Zombies. (They're OVER. Time to shamble on.) The Walking Dead was the big show at the time. I saw one episode in reruns and it just didn't work for me. Not a horror fan, sorry. However, every 3rd submission seemed to have a zombie outbreak/dystopian thing going, with no new ideas on that theme. Unless your zombie is different from ALL the others, expect rejection.
Protective mommy watching her angelic child sleeping until a monster appears. Hand to heart, this turned up, with nearly identical descriptions of the kid, in about every 6th submission. Sometimes it was a daddy with a male writer, but usually a mommy (and a female writer), and at the end of the story the monster ate them after a bit of angsty sturm und drang. They were toast from the first fond glance at angelic (sleeping) child, more toast than a freakin' IHOP.
The protective protag often suffered from a raging case of being TSTL. (Too Stupid To Live. I feel threatened, actually SEE the danger, so I'll see what's in the basement or ignore that creaking door sound and not pick up so much as a soup spoon for a weapon!)
I'd skim to confirm the usual end, then I stopped skimming to the end altogether. Later on, soon as I saw fond mommy, sleeping kid, I closed the file and pasted in the form rejection. My employers said if it doesn't grab you on page one, move on to the next story. We got in 100s of new subs every DAY. I had no time to waste on stale tropes. Writing what you know doesn't work for this one.
Triple rejection points if the family dog or cat also gets killed during this dull debacle. I hate those!
Bullied kid suddenly finds his super powers and defeats bullies. You'd think that would be a classic in YA. I suppose it is, but I've yet to read anything fresh in that line. One memorable submission began the same as all the others I'd seen that day with the protag being chased and caught. Then, instead of the usual bully gets his, it veered into an extended graphic sexual torture scene of the young protag by the bullies. I can't unread that. It left me scarred. I took a bullet for all of literature by rejecting that stinking pile of -- well, just don't do that to hapless editors. There is horror and then there is sadistic kiddie pr0n. That ain't our market.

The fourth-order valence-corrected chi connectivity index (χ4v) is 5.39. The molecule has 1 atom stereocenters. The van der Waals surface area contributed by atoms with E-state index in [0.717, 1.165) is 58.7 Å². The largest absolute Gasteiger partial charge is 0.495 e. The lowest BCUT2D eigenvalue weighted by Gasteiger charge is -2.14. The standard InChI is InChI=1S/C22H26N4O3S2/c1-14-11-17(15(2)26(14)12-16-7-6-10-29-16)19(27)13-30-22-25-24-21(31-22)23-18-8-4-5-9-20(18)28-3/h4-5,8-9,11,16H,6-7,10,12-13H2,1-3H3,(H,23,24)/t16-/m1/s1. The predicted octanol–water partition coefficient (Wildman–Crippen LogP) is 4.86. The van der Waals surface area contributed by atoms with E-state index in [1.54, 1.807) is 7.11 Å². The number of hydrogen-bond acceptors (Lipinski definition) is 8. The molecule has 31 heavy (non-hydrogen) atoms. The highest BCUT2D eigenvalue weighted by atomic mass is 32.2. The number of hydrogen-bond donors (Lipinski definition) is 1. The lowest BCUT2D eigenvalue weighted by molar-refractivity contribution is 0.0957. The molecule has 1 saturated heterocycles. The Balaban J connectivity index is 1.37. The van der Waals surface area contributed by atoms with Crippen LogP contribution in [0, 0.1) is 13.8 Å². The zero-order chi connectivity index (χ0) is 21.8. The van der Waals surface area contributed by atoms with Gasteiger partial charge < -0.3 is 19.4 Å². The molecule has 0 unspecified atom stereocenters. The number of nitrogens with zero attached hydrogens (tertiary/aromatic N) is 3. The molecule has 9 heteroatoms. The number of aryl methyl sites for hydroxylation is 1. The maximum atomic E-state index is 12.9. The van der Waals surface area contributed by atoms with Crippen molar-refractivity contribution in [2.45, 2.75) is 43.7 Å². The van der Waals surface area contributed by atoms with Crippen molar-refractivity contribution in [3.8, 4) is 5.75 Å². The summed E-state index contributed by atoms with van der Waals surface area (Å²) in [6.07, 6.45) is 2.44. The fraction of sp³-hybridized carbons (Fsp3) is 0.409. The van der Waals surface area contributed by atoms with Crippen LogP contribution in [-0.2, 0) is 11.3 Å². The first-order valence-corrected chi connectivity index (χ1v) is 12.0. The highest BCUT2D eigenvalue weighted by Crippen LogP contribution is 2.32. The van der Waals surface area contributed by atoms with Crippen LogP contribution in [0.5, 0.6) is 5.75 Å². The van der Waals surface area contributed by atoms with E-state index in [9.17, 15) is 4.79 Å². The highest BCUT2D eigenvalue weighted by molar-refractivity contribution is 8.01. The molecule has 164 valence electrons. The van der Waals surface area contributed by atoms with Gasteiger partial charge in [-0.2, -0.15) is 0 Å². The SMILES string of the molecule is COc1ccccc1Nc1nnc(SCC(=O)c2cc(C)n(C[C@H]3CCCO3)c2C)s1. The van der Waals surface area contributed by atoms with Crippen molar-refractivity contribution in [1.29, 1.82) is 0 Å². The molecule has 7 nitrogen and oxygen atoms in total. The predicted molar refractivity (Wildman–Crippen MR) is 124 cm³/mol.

We've seen this one before. That's the most frequent reason for rejection. We keep seeing the same thing again and again, no shaking up, no standing on the head, nothing fresh, just a recycling of ideas from your favorite books. You gathered all the tropes of that genre together into a sad little drooping bouquet and since you worked very VERY hard on it, you are certain the hard work will count for something and make a sale. It may be fresh to you because it's your first time writing that theme, but we have seen it before. No extra credit for sincere effort.
Consider this a practice run that gets some of those million words of drek out of your system and keep writing. Keep reading, too, and READ OUTSIDE YOUR GENRE. That's how you avoid LITERARY INCEST, which is what you sent us. Your work reads like all the others we've seen, right down to the droning voice.
Stinky writing. Sorry, mate, go back to the library, read 200 books (all different kinds) to see how it's done and keep practicing, you're not ready for Carnegie Hall yet. There may be no cure for stinky writing, but keep at it, you never know. Some of my early stuff was so toxic you could see fumes leaking from the file cabinets. Most writers have a million words of drek to get out of their system before they get to a place where they can really write. It's like playing the piano. Some pick up a tune fast, others have to practice for 100s of hours. Whatever your speed, it's right for you. Just write. And read.